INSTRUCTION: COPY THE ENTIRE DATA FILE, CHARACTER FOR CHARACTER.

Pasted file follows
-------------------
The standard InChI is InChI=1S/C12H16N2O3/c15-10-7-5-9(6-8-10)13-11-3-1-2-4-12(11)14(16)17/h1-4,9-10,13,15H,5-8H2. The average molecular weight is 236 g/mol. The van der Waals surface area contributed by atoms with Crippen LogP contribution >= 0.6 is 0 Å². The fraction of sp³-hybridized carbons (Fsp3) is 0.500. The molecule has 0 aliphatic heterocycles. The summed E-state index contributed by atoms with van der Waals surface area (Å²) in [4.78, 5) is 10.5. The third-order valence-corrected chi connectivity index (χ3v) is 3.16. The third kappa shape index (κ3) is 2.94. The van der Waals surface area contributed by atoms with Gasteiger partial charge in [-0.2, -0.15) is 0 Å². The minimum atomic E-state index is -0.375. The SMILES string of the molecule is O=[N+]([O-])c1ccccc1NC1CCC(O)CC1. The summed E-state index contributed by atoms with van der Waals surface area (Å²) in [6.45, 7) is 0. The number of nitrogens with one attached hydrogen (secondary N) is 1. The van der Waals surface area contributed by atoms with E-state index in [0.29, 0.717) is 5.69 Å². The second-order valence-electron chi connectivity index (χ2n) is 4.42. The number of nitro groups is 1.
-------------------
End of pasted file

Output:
The standard InChI is InChI=1S/C12H16N2O3/c15-10-7-5-9(6-8-10)13-11-3-1-2-4-12(11)14(16)17/h1-4,9-10,13,15H,5-8H2. The average molecular weight is 236 g/mol. The van der Waals surface area contributed by atoms with Crippen LogP contribution >= 0.6 is 0 Å². The fraction of sp³-hybridized carbons (Fsp3) is 0.500. The molecule has 0 aliphatic heterocycles. The summed E-state index contributed by atoms with van der Waals surface area (Å²) in [4.78, 5) is 10.5. The third-order valence-corrected chi connectivity index (χ3v) is 3.16. The third kappa shape index (κ3) is 2.94. The van der Waals surface area contributed by atoms with Gasteiger partial charge in [-0.2, -0.15) is 0 Å². The minimum atomic E-state index is -0.375. The SMILES string of the molecule is O=[N+]([O-])c1ccccc1NC1CCC(O)CC1. The summed E-state index contributed by atoms with van der Waals surface area (Å²) in [6.45, 7) is 0. The number of nitrogens with one attached hydrogen (secondary N) is 1. The van der Waals surface area contributed by atoms with E-state index in [0.29, 0.717) is 5.69 Å². The second-order valence-electron chi connectivity index (χ2n) is 4.42. The number of nitro groups is 1.